I’m thrilled that your son is okay. I haven’t been through that kind of scare, although my preemie son was respirated for 8 days at birth. Now, you’d never know; believe me, his lungs work just fine.

    • I’m glad I’m not the only one that has to walk through the tunnels. Although I’m always better for it when I come out the other side.

  9. I write through my tears. Thank you SO VERY MUCH for sharing your miracle with us. May God continue to richly bless!

  10. I’ve read your story before, Lori, but it never fails to bring tears to my eyes, quickly followed by gratitude. For your and Kyle’s faith driven walk through that tunnel. For Him.

    I owe everything I have to Him. My health My family. My sanity. Me.

    Miss seeing you, girl!

  11. The miracle of this moment is that I could still read your last words through the tears and even though I know this story. This very moment someone is also reading your post and it will change their reality and point them to the Lord Jesus who stands ready to carry them and their burden.

    My prayer for you and me is that we will become sharply aware of the miracles that surround us each day so that the Spirit may lead as we craft the words to inspire others to look to Jesus for everything.

    Thank you for sharing this beautiful story and I hope you will continue working on your manuscript about this miracle.

    Know that I love you, little sister.

    DiAne Gates

  12. Powerful testimony of God’s mercy and faithfulness!

    Though our tunnels may vary in length and breadth, I am reminded that the length and breadth, the height and depth of His love is the same for us all.

    Oh, that we might know it! (Ephesians 3:14-20)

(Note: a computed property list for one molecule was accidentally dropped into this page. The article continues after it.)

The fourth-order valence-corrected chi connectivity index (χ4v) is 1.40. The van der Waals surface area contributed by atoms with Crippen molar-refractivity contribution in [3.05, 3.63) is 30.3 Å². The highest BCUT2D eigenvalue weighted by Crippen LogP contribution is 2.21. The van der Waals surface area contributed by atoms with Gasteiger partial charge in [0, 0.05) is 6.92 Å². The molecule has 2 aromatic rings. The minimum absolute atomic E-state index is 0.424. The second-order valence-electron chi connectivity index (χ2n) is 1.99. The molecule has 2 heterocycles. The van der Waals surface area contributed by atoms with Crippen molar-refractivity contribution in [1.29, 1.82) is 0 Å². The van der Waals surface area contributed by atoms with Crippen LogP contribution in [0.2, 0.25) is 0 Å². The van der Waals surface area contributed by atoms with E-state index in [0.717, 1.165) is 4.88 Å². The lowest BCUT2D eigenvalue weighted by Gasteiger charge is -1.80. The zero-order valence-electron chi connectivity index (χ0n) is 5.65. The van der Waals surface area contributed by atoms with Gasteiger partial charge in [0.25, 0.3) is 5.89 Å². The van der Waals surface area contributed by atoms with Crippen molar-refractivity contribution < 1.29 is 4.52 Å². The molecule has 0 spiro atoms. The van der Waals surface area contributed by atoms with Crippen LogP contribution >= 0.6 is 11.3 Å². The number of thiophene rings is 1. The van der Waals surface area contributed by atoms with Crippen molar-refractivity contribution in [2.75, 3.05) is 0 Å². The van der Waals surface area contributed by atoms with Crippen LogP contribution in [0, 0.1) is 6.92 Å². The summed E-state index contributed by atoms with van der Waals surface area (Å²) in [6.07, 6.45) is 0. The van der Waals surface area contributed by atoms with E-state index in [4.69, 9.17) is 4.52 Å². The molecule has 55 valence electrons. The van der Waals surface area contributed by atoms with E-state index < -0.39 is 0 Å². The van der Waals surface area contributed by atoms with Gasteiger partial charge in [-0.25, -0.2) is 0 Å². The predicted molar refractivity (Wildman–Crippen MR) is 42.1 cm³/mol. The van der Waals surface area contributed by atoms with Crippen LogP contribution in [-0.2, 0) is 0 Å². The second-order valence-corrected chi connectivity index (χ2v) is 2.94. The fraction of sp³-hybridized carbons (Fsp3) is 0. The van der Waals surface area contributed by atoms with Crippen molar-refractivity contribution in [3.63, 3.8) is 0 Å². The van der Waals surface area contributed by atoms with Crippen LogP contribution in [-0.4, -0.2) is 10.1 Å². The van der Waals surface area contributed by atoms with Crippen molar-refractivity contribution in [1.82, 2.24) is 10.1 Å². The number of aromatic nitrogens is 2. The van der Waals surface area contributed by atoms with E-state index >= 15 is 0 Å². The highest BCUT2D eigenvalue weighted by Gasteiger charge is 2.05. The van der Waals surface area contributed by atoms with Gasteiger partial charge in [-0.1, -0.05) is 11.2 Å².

May God grant you all continued health, healing and the fullness of his love.

  13. Wesley Atkinson |

    Thanks for sharing your story, it is amazing.

    • I still remember that lunch we all had when we first moved here and Kyle didn’t want to tell anyone he had cancer.

  14. Here via Faraway Eyes site.

    This is a tremendous story with an uplifting ending. Glad it turned out that way. Cancer is especially tragic when it hits someone so young as your son was. Yes, God always knows what to do even though sometimes it may not be what we hoped, but there is a reason for everything.

  15. Lori–what beautiful words! I’m so happy that your story has a happy ending! I know two young kids who have been diagnosed with cancer in the last few months–one of them is named Kyle. I’m going to share your inspiring story with both of their families. God bless you and thank you so much for sharing.

  16. Awesome God! May He do another miracle for Kyle in the written exams area.

    Am sitting here across the ocean in Africa crying over your blog post! We aren’t quite out of the tunnel yet here, but we know that God is not a respecter of persons, He will come through for us in due season. You see, we took in Mary, an abused teen and friend of my niece, two years ago into our peaceful loving home. A few months ago, coming back from the grocer’s she was raped. Devastation all round! We thank God that she wasn’t murdered, she’s pregnancy and HIV free. She’s back to talking and smiling, most times. It’s probably going to be a long journey to complete healing.Only God knows how long: maybe a lifetime in certain areas. But He is still God in our lives.

    • Lori Freeland |

      I am crying with you and Mary and praying for peace and a bubble of God’s love to wrap around all of you.

  17. I felt the pounding of my heart hearing your doctor’s pronouncement.

    I have been through a yo-yo cycle of belief, unbelief in God. Don’t know why introduce pain in the first place, and then resolve it. Don’t know why God is selective in dishing out the pain